Anakinra for rheumatoid arthritis

Evidence Summaries

Level of Evidence = B
Anakinra appears to modestly improve rheumatoid arthritis symptoms such as pain, function, and stiffness compared to placebo.

A Cochrane review 1 included 5 studies with a total of 2,876 subjects. Anakinra with or without other medical therapy for rheumatoid arthritis was compared with placebo. There was a 15% increase in patients achieving ACR20 with anakinra 50 to 150 mg daily (38%) versus placebo (23%) after 24 weeks. This is felt to be a clinically meaningful, though modest, outcome. An ACR20 (American College of Rheumatology) response is defined as a 20 per cent improvement in tender and swollen joint counts and the same level of improvement in three of the five following variables: patient/physician global assessments, pain scores, Stanford Health Assessment Questionnaire (HAQ score), and laboratory acute phase reactants. Other efficacy data all demonstrated significant improvement with anakinra as well. In subgroup analysis, improvement was noted for both studies comparing anakinra/placebo and anakinra/placebo + methotrexate (MTX) in ACR20 outcomes as well. The only study examining anakinra + etanercept + MTX versus placebo + etanercept + MTX. demonstrated no significant improvement in any outcome data.

There were no statistically significant differences noted in most safety outcomes with treatment with anakinra versus placebo (number of withdrawals, deaths, total and serious adverse events, and total and serious infections). Injection site reactions were significantly increased (71% with anakinra versus 28% with placebo). The incidence of serious infections was clinically higher, but not statistically different, in the anakinra (25/1366 patients, 1.8%) versus placebo group (3/534 patients, 0.6%). The only study using a combination of biologic medications with anakira (anakinra + etanercept + MTX versus placebo + etanercept + MTX) did demonstrate significant increases in the number of withdrawals, injection site reactions, and serious adverse events, likely indicating the poor tolerability and increased risks associated with combining biologic therapies. Adverse event data for the long-term use of anakinra has yet to be assessed.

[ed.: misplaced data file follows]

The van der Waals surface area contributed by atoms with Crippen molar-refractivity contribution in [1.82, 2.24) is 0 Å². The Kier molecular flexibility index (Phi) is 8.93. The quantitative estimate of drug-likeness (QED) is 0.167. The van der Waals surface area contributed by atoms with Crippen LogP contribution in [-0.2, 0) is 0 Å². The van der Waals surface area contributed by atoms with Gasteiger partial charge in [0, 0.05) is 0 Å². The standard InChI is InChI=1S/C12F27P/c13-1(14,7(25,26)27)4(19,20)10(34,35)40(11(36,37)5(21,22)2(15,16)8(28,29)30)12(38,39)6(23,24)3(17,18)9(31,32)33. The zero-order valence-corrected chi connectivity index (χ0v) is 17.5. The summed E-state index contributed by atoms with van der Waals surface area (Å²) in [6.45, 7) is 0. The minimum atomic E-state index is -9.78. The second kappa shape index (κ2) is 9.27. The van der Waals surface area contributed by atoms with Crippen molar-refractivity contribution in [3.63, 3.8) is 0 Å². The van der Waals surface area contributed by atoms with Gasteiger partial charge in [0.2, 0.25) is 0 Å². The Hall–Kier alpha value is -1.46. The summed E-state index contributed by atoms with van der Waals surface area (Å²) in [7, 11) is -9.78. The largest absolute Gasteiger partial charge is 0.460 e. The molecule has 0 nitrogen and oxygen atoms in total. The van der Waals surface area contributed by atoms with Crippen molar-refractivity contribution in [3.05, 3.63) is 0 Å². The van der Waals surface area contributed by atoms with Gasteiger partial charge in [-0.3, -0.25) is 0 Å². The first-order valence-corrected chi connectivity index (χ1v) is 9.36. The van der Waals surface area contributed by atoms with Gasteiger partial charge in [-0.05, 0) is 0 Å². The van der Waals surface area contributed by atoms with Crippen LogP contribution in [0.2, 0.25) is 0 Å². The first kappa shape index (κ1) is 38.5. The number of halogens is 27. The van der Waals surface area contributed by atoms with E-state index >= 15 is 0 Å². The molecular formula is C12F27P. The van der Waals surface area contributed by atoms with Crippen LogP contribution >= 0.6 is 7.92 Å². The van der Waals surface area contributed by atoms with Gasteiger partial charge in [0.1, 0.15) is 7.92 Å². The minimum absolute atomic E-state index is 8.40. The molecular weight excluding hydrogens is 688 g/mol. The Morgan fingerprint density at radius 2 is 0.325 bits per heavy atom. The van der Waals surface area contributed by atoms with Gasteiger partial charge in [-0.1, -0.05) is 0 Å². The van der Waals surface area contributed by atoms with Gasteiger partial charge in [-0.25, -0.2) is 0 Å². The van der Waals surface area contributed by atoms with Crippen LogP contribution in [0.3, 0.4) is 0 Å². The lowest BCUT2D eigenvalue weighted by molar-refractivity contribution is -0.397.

The authors state that although head to head comparison trials have not been carried out, the amount of improvement with anakinra is notably less when compared to studies using other biologic therapies (adalimumab, infliximab, and etanercept).

Comment: The quality of evidence is downgraded by study quality (more than 20% loss to follow up and inadequate intention-to-treat adherence).

References

1. Mertens M, Singh JA. Anakinra for rheumatoid arthritis. Cochrane Database Syst Rev 2009 Jan 21;(1):CD005121.  [PMID:19160248]


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